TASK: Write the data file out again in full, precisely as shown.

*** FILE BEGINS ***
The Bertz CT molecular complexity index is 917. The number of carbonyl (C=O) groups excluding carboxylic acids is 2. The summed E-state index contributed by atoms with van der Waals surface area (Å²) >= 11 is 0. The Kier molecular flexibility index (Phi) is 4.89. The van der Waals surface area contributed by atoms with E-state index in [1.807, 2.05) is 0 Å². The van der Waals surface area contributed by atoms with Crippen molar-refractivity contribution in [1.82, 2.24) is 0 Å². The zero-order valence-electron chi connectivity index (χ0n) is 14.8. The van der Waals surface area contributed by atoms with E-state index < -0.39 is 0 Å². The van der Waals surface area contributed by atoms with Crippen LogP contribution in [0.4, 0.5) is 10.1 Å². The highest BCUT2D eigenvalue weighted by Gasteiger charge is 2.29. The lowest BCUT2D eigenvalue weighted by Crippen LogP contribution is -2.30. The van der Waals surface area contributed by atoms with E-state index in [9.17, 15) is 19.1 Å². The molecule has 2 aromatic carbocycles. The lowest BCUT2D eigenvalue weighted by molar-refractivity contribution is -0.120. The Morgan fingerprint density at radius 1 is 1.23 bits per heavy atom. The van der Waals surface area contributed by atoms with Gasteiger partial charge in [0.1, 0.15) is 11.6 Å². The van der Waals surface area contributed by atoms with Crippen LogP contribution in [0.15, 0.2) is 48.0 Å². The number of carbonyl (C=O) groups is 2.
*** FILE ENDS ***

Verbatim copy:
The Bertz CT molecular complexity index is 917. The number of carbonyl (C=O) groups excluding carboxylic acids is 2. The summed E-state index contributed by atoms with van der Waals surface area (Å²) >= 11 is 0. The Kier molecular flexibility index (Phi) is 4.89. The van der Waals surface area contributed by atoms with E-state index in [1.807, 2.05) is 0 Å². The van der Waals surface area contributed by atoms with Crippen molar-refractivity contribution in [1.82, 2.24) is 0 Å². The zero-order valence-electron chi connectivity index (χ0n) is 14.8. The van der Waals surface area contributed by atoms with E-state index < -0.39 is 0 Å². The van der Waals surface area contributed by atoms with Crippen LogP contribution in [0.4, 0.5) is 10.1 Å². The highest BCUT2D eigenvalue weighted by Gasteiger charge is 2.29. The lowest BCUT2D eigenvalue weighted by Crippen LogP contribution is -2.30. The van der Waals surface area contributed by atoms with E-state index in [9.17, 15) is 19.1 Å². The molecule has 2 aromatic carbocycles. The lowest BCUT2D eigenvalue weighted by molar-refractivity contribution is -0.120. The Morgan fingerprint density at radius 1 is 1.23 bits per heavy atom. The van der Waals surface area contributed by atoms with Gasteiger partial charge in [0.1, 0.15) is 11.6 Å². The van der Waals surface area contributed by atoms with Crippen LogP contribution in [0.15, 0.2) is 48.0 Å². The number of carbonyl (C=O) groups is 2.